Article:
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Fossil Fuel Expansion Continues with New Coal Mining, Offshore Drilling

Coal mining in Wyoming accounts for 40 percent of total U.S. production.

As the nuclear crisis continues to unfold in Japan, and as some wonder if renewable energy and natural gas might end up winners in the wake of the disaster, the Obama administration continues to expand the use of our old fossil fuel standbys, coal and oil. Such expansion illustrates the difficulties of balancing the goals of achieving greater energy independence in the near-term and boosting the prospects for renewable energy technologies, such as solar and wind power.

On March 21 and 22, the Department of the Interior (DOI) made two announcements: the Bureau of Land Management will hold lease sales for massive tracts of land in the Powder River Basin region of Wyoming that hold an estimated 758 million tons of mineable coal; and the Bureau of Ocean Energy Management, Regulation and Enforcement approved the first new deepwater oil exploration plan in the Gulf of Mexico since last April’s Deepwater Horizon blowout and resulting massive oil spill.

Wyoming is already the coal mining capital of the country, as well as of the world. There is more energy stored in Powder River Basin coal than in any oil or gas field on the planet; in 2009, according to the Energy Information Administration (EIA), the U.S. got 45 percent of its electricity from coal, and about 40 percent of all that coal came from Wyoming. Last year, companies in Wyoming mined a total of 442.5 million tons of coal, according to Wyoming State Geological Survey geologist Nick Jones.

One question about these new lands the DOI will open up for further coal mining is where the coal will go once it is mined. U.S. coal exports have shot up dramatically in recent years, especially to China, which first became a net importer of coal in 2007. According to the most recent EIA estimates, the first three quarters of 2009 saw U.S. exports of 3.85 million short tons of coal to Asia; through the same period in 2010, the number was 13.1 million short tons, with 4.1 million of that headed to China.

Overall, though, total U.S. exports of coal are dwarfed by domestic consumption that has hovered around 1.1 billion tons in recent years. According to Jones, almost none of the massive hauls of Wyoming coal leave the country for Asia.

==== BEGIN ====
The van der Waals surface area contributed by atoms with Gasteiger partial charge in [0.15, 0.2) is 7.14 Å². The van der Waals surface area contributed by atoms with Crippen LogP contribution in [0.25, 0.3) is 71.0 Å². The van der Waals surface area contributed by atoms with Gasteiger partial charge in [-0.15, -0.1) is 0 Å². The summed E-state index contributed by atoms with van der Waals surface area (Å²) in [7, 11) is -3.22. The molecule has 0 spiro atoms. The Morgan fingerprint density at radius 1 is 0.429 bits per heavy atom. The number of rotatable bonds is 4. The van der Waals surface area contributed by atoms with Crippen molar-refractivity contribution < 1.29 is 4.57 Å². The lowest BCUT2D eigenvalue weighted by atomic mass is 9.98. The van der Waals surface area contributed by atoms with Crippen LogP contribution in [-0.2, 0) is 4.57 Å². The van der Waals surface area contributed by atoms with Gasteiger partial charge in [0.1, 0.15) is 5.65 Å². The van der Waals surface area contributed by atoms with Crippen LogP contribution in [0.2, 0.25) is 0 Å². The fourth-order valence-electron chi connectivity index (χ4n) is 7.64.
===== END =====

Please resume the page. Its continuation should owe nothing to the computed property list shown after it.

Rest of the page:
"The Wyoming coal that is exported is a very low percentage of the whole pie," he said. "The remainder, probably about 95 percent of our production, is used domestically."

Jones added that there are ongoing efforts to change that situation. Some companies, including Ambre Energy, Arch Coal, and Peabody Energy , are working to establish terminals along the Pacific Northwest coastline that could serve as portals to send millions of tons of coal across the Pacific Ocean each year. Jones said, though, that the infrastructure required to begin exporting such amounts of coal probably wouldn’t be in place for at least five years.

The U.S. reliance on coal for electricity is a commonly cited barrier in the way of reducing greenhouse gas emissions; for every one of those 1.1 billion tons of coal burned in the U.S. last year, more than two tons of carbon dioxide (CO2) were released into the atmosphere. And even as this country continues to add cleaner technologies to the electricity grid, sending more and more coal to be burned in the burgeoning new power plants in China could cancel out those gains.

Timothy Considine, an energy expert at the University of Wyoming, pointed out that the type of coal is an important consideration in making environmental calculations, however.

"There has been some concern that us shipping coal to Asia is bad for the environment," he said. "But if it is displacing brown [also called lignite] or high-sulfur coal it actually may be better for the environment." Powder River Basin coal is low-sulfur coal; its sulfur content tends to fall well below one percent, compared with Appalachian coal that has sulfur contents generally between two and five percent.

Though sulfur content is unrelated to CO2 emissions, burning higher sulfur content coal can contribute to acid rain as well as human health problems. China is trying to cut down on sulfur dioxide emissions from coal-fired power plants, but they do not have the same strict emissions standards that exist in the U.S. under the Clean Air Act and other statutes.

Domestic oil production on the rise?